# For which values of $x$ does $y = \log_e (x - 4)$ become negative?

The logarithmic function is not defined for any value less then or equal to zero.

Here, if $$y=\log_e(x−4)$$ is logarithmic function then its domain is $$x \in (4, +\infty)$$, and range is what we get output from given input. Here, its range is $$y \in R$$. That means all real numbers. It can be positive or negative. My question is for which values of $$x$$, $$y$$ becomes negative.

• You should clarify the base of the logarithm. Since you didn't specify, I'll assume you mean the base $e$ logarithm., that is $e^x = y \iff x = \ln y$. Note that $\ln x$ is a monotonically increasing function, that $\ln 1 = 0$ that $\ln x > 0$ when $x>1$ and that $\ln x < 0$ when $x<1$. – JMoravitz Oct 18 '18 at 3:06
• would you please elaborate how X<1 and above function still then defined. – Rakibul Islam Oct 18 '18 at 3:22
• Please read this tutorial on how to typeset mathematics on this site. – N. F. Taussig Oct 18 '18 at 10:00

## 3 Answers

The function $$f: \mathbb{R} \to \mathbb{R}$$ defined by $$f(x) = e^x$$ is a strictly increasing function with $$y$$-intercept $$f(0) = 1$$ that assumes only positive values. Thus, for each $$x < 0$$, $$0 < f(x) < 1$$, as shown below.

Since $$\lim_{x \to -\infty} f(x) = 0$$, the line $$y = 0$$ (the $$x$$-axis) is the horizontal asymptote of the graph.

The range of $$f$$ is the set of all positive real numbers, that is, $$\text{Ran}_f = (0, \infty)$$.

If we restrict the codomain of $$f$$ to its range, we can define a new function $$g: \mathbb{R} \to (0,\infty)$$ by $$g(x) = e^x$$. Since $$g$$ is strictly increasing, for each $$y > 0$$, there is exactly one value of $$x$$ such that $$g(x) = y$$. By definition, $$e^x = y \iff y = \log_e x$$. Thus, $$g$$ has an inverse function $$h: (0, \infty) \to \mathbb{R}$$ defined by $$h(x) = \log_e x$$. The graph of the function $$h$$ is obtained from the graph of $$g$$ by reflecting the graph of the function $$g$$ in the line $$y = x$$, as shown below. Since $$y = 0$$ is a horizontal asymptote of the graph of the function $$g$$, the line $$x = 0$$ (the $$y$$-axis) is a vertical asymptote of the graph of the function $$h$$.

Notice that since $$0 < g(x) < 1$$ whenever $$x < 0$$, $$h(x) < 0$$ whenever $$0 < x < 1$$.

The graph of the function $$k: (4, \infty) \to \mathbb{R}$$ defined by $$k(x) = \log_e (x - 4)$$ is obtained by shifting the graph of the function $$h$$ four units to the right. Since $$x = 0$$ is a vertical asymptote of the graph of the function $$h$$, $$x = 4$$ is a vertical asymptote of the graph of the function $$k$$, as shown below. Since $$h(x) < 0$$ whenever $$0 < x < 1$$, $$k(x) < 0$$ whenever $$4 < x < 5$$.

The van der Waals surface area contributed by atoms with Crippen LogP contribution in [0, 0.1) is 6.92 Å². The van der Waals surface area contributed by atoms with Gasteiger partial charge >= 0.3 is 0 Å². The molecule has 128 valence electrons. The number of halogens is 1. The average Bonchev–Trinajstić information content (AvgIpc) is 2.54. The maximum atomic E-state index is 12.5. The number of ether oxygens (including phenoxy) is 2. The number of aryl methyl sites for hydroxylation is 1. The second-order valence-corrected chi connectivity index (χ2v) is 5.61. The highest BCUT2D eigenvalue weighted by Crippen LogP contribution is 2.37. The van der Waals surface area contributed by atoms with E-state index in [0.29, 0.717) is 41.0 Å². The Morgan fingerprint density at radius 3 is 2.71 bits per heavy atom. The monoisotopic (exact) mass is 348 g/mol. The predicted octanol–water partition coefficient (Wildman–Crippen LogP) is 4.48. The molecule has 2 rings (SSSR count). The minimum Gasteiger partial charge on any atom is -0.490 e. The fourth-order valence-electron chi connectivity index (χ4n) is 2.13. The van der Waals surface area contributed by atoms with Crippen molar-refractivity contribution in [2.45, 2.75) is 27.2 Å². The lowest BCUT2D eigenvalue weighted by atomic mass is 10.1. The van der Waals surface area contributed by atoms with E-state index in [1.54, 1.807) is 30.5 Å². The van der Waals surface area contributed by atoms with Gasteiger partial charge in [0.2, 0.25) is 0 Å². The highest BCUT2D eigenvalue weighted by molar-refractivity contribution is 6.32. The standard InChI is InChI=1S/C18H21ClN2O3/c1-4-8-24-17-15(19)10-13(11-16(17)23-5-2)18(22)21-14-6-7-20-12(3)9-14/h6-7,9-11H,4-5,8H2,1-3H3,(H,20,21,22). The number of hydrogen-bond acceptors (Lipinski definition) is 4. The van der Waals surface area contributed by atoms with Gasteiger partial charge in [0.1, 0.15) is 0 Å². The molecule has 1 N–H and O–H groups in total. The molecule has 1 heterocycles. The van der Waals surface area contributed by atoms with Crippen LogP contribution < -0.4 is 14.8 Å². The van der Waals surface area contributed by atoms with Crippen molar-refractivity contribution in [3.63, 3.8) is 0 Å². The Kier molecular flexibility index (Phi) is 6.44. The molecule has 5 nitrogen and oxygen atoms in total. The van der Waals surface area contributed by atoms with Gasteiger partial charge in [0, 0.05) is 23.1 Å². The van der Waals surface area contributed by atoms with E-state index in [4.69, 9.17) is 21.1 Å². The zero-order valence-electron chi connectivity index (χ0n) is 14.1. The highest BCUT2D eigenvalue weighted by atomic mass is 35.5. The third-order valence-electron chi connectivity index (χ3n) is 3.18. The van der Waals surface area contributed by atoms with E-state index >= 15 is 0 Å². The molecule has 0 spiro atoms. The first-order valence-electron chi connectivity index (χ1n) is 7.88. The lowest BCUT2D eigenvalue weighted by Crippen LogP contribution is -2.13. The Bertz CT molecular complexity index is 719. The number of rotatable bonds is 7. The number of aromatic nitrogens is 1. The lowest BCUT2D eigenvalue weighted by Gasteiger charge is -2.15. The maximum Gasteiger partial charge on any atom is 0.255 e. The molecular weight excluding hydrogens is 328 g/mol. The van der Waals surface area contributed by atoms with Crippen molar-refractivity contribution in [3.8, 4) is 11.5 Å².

$$y = \ln(x-4)$$

You can find which values of $$x$$ give a negative value of $$y$$ algebraically.

$$y < 0 \implies \ln(x-4) < 0$$ $$e^{\ln(x-4)} < e^0$$ $$x-4 < 1 \implies x < 5$$

As you mentioned at the beginning, the domain of the function is $$x \in (4, +\infty)$$. Thus, $$4 < x < 5$$ is the inequality showing the domain of input producing a negative output.

You can remember this:

Say we have a function of the type $$\log_a b = c$$, which can be written as $$a^b = c$$.

We can make the following conclusions. (Obviously $$a > 1$$.) $$\color{blue}{a^b < 1 \iff b<0} \implies \color{red}{\log_{a} c < 0 \iff c < 1}$$

Consider the graph of $$\ln (x-4)$$ as a transformation of the graph of $$\ln(x)$$. The transformation is a shift to the right by 4 units. SO to find the domain, one shifts the domain 4 units to the right and the range stays the same.

Since $$\ln(x) <$$ 0 for x $$<$$ 1, then $$\ln(x-4) <$$ 0 for x $$<$$ 1+4 = 5. You can treat the case where $$\ln(x-4) >$$ 0 similarly.

• Your final sentence is a bit cryptic. – N. F. Taussig Oct 18 '18 at 10:02
• @N.F.Taussig So sorry, I just edited the last sentence. – Joel Pereira Oct 18 '18 at 20:52